Mayor David Cook '84 - Management


The Township of Cranbury is a picturesque oasis in Middlesex County, tucked into the rural landscape of central New Jersey. Considered the best preserved 19th century village in the area, the small mill town is defined by its authentic architecture, family-run businesses and undisturbed farmland.

When George Washington visited during the American Revolution, he camped out in Cranbury to plan the Battle of Monmouth. When Aaron Burr fled south after a fatal encounter with Alexander Hamilton, he scurried through the town. These days, travelers may stop by on a journey from New York to Philadelphia, as Cranbury sits half-way between the bustling cities.

"People really like to visit us here; the location is unique," said lifelong resident and Mayor David Cook '84, one of 4,000 citizens.

The rural township has been able to survive - even thrive - for centuries due to the unwavering commitment of its residents to preserve the historic character of the little mill town that could. Cook may be a parttime employee in town, but says that his duty to protect Cranbury and the interests of its citizens is a full-time job.

"The job takes up a lot of time these days, largely based on the economy. I have described it as drinking from a fire hose," said Cook, who was elected by Cranbury town committee members in January 2012.

Growing up, Cook never imagined that he would become the Mayor of his hometown. He developed an interest in business at an early age, and excelled in management courses at Curry College in the early '80s. After school, he climbed the corporate ladder at Merrill Lynch where he learned the ins and outs of stocks, bonds and mutual funds. He did not consider applying his business knowledge in the political arena until he discovered that Cranbury was slowly being invaded - by developers.

"Cranbury made a conscious decision to control the amount of development that occurred and to maintain its historical character. When the economy took a downturn, it became harder and harder to find money to preserve that land," said Cook, who wants his two children to enjoy the space as he did growing up.

Years ago, groups of savvy developers from the city caught sight of the untouched Township in central New Jersey and pushed to build upon land that for centuries was protected by farmers and residents. Since the economy was at a low and residents were in need of additional funds, the builders had an edge and remained persistent. Knowing that the Township would not survive a rapid influx of residential sprawl, Cook stepped up.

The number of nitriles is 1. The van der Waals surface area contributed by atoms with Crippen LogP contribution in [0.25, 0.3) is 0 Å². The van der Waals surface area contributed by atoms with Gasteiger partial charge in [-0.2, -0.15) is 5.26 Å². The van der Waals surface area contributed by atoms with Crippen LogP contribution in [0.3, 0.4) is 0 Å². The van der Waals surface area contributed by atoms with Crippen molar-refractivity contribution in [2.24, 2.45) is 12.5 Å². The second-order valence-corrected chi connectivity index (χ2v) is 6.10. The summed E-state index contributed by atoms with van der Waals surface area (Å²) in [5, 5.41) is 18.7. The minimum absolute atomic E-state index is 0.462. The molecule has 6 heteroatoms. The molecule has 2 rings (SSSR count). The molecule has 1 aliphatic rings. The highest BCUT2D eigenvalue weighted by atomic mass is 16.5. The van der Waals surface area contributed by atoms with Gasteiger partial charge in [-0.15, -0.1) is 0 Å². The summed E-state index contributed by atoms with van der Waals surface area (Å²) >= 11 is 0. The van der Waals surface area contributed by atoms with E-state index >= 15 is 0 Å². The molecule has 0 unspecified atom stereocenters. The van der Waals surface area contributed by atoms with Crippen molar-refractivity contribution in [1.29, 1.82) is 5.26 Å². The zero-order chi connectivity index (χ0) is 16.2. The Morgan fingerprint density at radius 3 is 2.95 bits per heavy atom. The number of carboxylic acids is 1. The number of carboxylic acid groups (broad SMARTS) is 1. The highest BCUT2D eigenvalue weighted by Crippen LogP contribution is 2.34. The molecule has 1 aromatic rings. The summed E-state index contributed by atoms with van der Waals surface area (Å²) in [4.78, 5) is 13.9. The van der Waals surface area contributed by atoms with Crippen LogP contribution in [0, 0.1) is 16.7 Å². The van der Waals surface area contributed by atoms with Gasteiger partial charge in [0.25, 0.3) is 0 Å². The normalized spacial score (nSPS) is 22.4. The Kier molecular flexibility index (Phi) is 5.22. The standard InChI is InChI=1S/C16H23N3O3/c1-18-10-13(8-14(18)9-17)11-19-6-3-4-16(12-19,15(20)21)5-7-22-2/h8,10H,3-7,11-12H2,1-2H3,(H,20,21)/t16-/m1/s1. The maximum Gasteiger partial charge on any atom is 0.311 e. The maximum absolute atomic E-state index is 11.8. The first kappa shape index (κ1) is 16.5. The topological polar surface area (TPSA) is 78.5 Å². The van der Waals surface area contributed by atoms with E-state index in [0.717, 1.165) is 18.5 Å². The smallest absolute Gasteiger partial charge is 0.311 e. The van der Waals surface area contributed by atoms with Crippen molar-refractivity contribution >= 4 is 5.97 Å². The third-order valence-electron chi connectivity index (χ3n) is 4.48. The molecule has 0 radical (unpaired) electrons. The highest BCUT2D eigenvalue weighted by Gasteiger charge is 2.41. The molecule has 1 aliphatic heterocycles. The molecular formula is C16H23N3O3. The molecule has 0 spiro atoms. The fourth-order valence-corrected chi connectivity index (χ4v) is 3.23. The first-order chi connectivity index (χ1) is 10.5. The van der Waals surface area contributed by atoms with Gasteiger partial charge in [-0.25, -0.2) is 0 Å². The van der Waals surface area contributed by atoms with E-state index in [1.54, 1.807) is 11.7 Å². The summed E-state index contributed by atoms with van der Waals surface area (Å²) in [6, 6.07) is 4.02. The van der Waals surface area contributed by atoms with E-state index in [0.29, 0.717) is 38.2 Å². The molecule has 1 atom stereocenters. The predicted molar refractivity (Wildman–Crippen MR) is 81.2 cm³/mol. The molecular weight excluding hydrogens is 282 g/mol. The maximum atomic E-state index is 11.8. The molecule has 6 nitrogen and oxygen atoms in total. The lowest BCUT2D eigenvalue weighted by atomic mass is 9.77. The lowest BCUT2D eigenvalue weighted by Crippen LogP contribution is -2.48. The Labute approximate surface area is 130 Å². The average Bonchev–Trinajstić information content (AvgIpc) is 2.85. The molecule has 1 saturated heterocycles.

"New Jersey is the most populated state in the union, per square mile. The infrastructure of Cranbury wouldn't have been able to handle the scale of homes and buildings we saw going up," said Cook.

Under Cook's watch, over 250 acres of open space were preserved for future generations to enjoy.

"We were also able to keep our AAA rating, which means that we can borrow money at the lowest rate," says Cook, who owns his own registered advisory company called Factor Investment Solutions.

When he is not preserving the history of Cranbury, Cook is working to build a bright future for the Township by supporting local businesses and attracting visitors. Family run restaurants, shops, studios and even the town's historic inn rely on passersby to stay business. So, while Mayor Cook is determined to keep developers out, he invites travelers from near and far to stay a while.

"We really do have the charm of a small town; but in forty-five minutes to an hour you are in New York City or in Philadelphia. We are a classic town, without having to work through all the traffic," said Cook.

Without his foundation in business and management, Cook doubts that he would have had the confidence to step up and defend his town as Mayor. In his classes at Curry, he said he learned the importance of logic and truly expanded his horizons. He said that his favorite class focused on the equity market.

"That class really triggered my interest in business, and made me question how you create value in companies to help them grow," said Cook.

"Curry College created a platform for me," said Cook. "The experience helped me to understand that I can really apply my skills in the real world, and make a difference."


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